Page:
2 of 2 people found the following review helpful
An Insightful and Challenging View,
This review is from: The Extended Phenotype: The Long Reach of the Gene (Popular Science) (Paperback)
The Extended Phenotype is Dawkin's second book after the Selfish Gene. It was written, I believe for two purposes. Firstly, to address critics of the ideas in the Selfish Gene and secondly, to expound Dawkin's ideas to an audience of professional biologists. This latter point is important for potential readers of this book. This is not an easy book to read: it is assumed that the reader is familiar with some fairly advanced biology. Do not worry though, the writing is of a high standard and the ideas are presented logically and reasonably. It is likely that you will need to re-read some paragraphs and think about what has been written. A book that makes you think is generally a good one.
The first chapters of the book discuss and expand the idea of the "selfish gene", an idea much misunderstood by its critics. In essence, the term means that the basic unit of selection is the gene, i.e. natural selection acts at the level of the gene rather than the individual, or the species (group selection). This is actually perfectly logical, since the gene is the basic replicating unit. For example, a gene for antibiotic resistance in bacteria can be transferred linearly to daughter cells and also horizontally to other bacterial species through conjugation. Clearly, it is the resistance gene that is being selected for. The essentially mathematical idea of the evolutionary stable strategy (ESS) is mentioned here, as it was in more detail in the Selfish Gene. This is an idea from game theory that demonstrates how ecological strategies can arise. The notion of group selection is a misunderstanding that can be overcome by applying game theory. A group of animals may cooperate by gathering food for the whole group, but natural selection would tend to favour an individual who simple took food that was collected by other individuals, with no expenditure for itself. Such "selfish individuals" would tend to have higher reproductive success. Eventually, the group would become extinct (i.e. with no ability to gather food). Thus, in a successful species, an ESS would arise that would be some compromise between the extremes. Thus selection in a sucessful species would favour genes that enable this compromise to exist.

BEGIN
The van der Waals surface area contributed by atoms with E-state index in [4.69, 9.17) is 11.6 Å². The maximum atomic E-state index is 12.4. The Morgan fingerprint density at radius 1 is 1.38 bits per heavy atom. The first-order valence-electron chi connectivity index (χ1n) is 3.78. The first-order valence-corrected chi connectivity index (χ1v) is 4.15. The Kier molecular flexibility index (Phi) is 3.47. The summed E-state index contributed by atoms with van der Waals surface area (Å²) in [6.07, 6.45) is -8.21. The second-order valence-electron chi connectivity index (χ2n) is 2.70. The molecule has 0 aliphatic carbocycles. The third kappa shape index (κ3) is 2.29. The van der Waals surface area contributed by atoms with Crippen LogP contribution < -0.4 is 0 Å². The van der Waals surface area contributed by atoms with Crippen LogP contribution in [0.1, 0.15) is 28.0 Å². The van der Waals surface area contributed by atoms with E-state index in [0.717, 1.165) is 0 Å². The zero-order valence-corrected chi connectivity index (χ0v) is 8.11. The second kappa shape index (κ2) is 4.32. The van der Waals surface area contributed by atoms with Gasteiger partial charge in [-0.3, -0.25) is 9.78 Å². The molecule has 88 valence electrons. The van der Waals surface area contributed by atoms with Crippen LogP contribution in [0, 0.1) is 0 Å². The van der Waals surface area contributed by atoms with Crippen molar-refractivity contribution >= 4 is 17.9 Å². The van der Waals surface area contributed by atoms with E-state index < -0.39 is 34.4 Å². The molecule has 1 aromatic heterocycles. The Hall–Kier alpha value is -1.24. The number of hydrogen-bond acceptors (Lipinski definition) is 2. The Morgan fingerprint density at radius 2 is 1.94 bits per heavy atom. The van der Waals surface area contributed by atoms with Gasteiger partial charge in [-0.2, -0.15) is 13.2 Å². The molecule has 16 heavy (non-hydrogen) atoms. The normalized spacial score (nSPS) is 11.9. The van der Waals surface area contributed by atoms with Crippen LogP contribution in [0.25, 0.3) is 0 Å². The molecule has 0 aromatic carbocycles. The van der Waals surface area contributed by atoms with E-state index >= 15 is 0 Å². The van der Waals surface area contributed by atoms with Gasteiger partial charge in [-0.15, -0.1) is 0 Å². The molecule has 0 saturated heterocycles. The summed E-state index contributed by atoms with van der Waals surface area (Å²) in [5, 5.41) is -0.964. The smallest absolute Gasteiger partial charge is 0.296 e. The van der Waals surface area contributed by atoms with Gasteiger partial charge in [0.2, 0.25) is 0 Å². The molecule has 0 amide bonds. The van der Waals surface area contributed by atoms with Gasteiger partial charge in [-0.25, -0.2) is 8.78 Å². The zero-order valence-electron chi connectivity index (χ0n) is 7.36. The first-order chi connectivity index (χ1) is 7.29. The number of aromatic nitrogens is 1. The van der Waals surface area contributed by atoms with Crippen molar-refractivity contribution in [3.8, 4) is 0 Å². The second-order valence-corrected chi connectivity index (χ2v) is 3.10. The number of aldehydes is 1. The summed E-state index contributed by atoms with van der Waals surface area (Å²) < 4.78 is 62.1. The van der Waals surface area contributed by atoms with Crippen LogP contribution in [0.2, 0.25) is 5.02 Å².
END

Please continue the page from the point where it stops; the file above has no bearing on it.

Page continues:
There is an interesting chapter on how genes "behave" in the "ecosystem" of a genome. There is a rare (for Dawkins) and brief foray into molecular biology. The possible evolutionary role of "junk" DNA (non-coding sequences) is discussed. I feel an understanding of molecular biology is essential to undestanding evolution, especially with the gene's eye view of evolution. Although Dawkins is an ethologist (the study of animal behaviour), I feel more attention could be given to molecular biology in evolutionary writing (of which Dawkins is one of the best writers).
Towards the end of the book, the discussion moves onto the extended phenotype, essentially how genes can act at a distance beyond the cell or even organism that contains them. I found the discussion on the interaction of host and parasite genes fascinating, and an excellent demonstration of the extended phenotype idea.
Exactly why do complex multicellular organisms such as ourselves exist? This question is addressed but no clear answer can yet be given. Clearly, groups of differentiated clones i.e. organisms are successful from an evolutionary point of view. It would seem genes "co-operate" in an evolutionary stable way to form a multicellular complex.
Daniel Dennett, the philosopher of biology has added an afterword, and I agree with another reviewer that it may be a good idea to read this before the main text. It provides a helpful overview of the book as a whole.
Overall, I commend this book to those who wish to further their understanding of life on this planet and its myriad complexities. Be prepared to think and question though! I am grateful that the publishers enabled this work aimed at the professional biologist to be published and made available to the general public.